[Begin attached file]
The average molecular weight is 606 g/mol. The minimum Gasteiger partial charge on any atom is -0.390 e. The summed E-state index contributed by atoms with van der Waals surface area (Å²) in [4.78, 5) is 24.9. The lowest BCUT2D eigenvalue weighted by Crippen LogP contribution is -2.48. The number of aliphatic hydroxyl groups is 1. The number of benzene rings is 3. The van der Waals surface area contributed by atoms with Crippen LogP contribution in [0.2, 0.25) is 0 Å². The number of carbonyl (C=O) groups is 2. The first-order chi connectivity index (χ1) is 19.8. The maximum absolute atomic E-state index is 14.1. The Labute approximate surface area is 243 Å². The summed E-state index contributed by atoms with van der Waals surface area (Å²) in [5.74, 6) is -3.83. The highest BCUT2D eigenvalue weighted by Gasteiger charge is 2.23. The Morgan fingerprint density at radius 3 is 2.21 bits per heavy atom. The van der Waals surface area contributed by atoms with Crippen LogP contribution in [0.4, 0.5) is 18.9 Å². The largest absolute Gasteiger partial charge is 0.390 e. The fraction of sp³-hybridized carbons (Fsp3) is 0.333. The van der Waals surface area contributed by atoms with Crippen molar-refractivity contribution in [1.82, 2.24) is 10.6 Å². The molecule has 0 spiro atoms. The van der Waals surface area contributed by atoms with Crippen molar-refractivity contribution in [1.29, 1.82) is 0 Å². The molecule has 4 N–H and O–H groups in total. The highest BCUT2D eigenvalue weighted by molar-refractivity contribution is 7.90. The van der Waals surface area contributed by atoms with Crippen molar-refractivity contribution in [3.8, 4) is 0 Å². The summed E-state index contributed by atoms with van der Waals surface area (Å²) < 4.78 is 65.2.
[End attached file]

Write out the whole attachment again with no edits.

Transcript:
The average molecular weight is 606 g/mol. The minimum Gasteiger partial charge on any atom is -0.390 e. The summed E-state index contributed by atoms with van der Waals surface area (Å²) in [4.78, 5) is 24.9. The lowest BCUT2D eigenvalue weighted by Crippen LogP contribution is -2.48. The number of aliphatic hydroxyl groups is 1. The number of benzene rings is 3. The van der Waals surface area contributed by atoms with Crippen LogP contribution in [0.2, 0.25) is 0 Å². The number of carbonyl (C=O) groups is 2. The first-order chi connectivity index (χ1) is 19.8. The maximum absolute atomic E-state index is 14.1. The Labute approximate surface area is 243 Å². The summed E-state index contributed by atoms with van der Waals surface area (Å²) in [5.74, 6) is -3.83. The highest BCUT2D eigenvalue weighted by Gasteiger charge is 2.23. The Morgan fingerprint density at radius 3 is 2.21 bits per heavy atom. The van der Waals surface area contributed by atoms with Crippen LogP contribution in [0.4, 0.5) is 18.9 Å². The largest absolute Gasteiger partial charge is 0.390 e. The fraction of sp³-hybridized carbons (Fsp3) is 0.333. The van der Waals surface area contributed by atoms with Crippen molar-refractivity contribution in [1.82, 2.24) is 10.6 Å². The molecule has 0 spiro atoms. The van der Waals surface area contributed by atoms with Crippen molar-refractivity contribution in [1.29, 1.82) is 0 Å². The molecule has 4 N–H and O–H groups in total. The highest BCUT2D eigenvalue weighted by molar-refractivity contribution is 7.90. The van der Waals surface area contributed by atoms with Crippen molar-refractivity contribution in [3.8, 4) is 0 Å². The summed E-state index contributed by atoms with van der Waals surface area (Å²) < 4.78 is 65.2.